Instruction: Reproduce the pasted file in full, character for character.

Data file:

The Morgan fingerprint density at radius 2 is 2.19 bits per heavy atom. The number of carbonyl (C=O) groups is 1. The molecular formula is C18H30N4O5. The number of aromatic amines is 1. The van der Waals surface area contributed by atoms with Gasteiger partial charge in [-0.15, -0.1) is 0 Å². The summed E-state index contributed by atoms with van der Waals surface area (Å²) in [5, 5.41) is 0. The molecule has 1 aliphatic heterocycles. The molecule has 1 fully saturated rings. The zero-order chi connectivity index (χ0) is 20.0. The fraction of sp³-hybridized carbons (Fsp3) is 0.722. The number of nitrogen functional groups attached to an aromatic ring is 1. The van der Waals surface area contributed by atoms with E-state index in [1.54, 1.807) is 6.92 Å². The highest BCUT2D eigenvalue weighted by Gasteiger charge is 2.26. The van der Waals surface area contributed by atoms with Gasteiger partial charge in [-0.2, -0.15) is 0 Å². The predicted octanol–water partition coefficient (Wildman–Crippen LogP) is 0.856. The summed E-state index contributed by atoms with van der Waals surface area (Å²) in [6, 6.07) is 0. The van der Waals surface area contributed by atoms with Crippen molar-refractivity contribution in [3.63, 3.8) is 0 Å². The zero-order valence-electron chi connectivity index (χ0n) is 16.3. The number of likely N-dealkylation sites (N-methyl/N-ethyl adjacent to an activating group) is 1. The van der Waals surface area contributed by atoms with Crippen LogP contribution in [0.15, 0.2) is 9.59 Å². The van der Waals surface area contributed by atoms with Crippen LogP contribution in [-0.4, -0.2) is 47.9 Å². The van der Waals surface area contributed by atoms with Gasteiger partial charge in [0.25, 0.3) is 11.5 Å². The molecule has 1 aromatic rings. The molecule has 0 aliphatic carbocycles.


The Morgan fingerprint density at radius 2 is 2.19 bits per heavy atom. The number of carbonyl (C=O) groups is 1. The molecular formula is C18H30N4O5. The number of aromatic amines is 1. The van der Waals surface area contributed by atoms with Gasteiger partial charge in [-0.15, -0.1) is 0 Å². The summed E-state index contributed by atoms with van der Waals surface area (Å²) in [5, 5.41) is 0. The molecule has 1 aliphatic heterocycles. The molecule has 1 fully saturated rings. The zero-order chi connectivity index (χ0) is 20.0. The fraction of sp³-hybridized carbons (Fsp3) is 0.722. The number of nitrogen functional groups attached to an aromatic ring is 1. The van der Waals surface area contributed by atoms with E-state index in [1.54, 1.807) is 6.92 Å². The highest BCUT2D eigenvalue weighted by Gasteiger charge is 2.26. The van der Waals surface area contributed by atoms with Gasteiger partial charge in [-0.2, -0.15) is 0 Å². The predicted octanol–water partition coefficient (Wildman–Crippen LogP) is 0.856. The summed E-state index contributed by atoms with van der Waals surface area (Å²) in [6, 6.07) is 0. The van der Waals surface area contributed by atoms with Crippen molar-refractivity contribution in [3.63, 3.8) is 0 Å². The zero-order valence-electron chi connectivity index (χ0n) is 16.3. The number of likely N-dealkylation sites (N-methyl/N-ethyl adjacent to an activating group) is 1. The van der Waals surface area contributed by atoms with Crippen LogP contribution in [0.15, 0.2) is 9.59 Å². The van der Waals surface area contributed by atoms with Crippen LogP contribution in [-0.4, -0.2) is 47.9 Å². The van der Waals surface area contributed by atoms with Gasteiger partial charge in [0.25, 0.3) is 11.5 Å². The molecule has 1 aromatic rings. The molecule has 0 aliphatic carbocycles.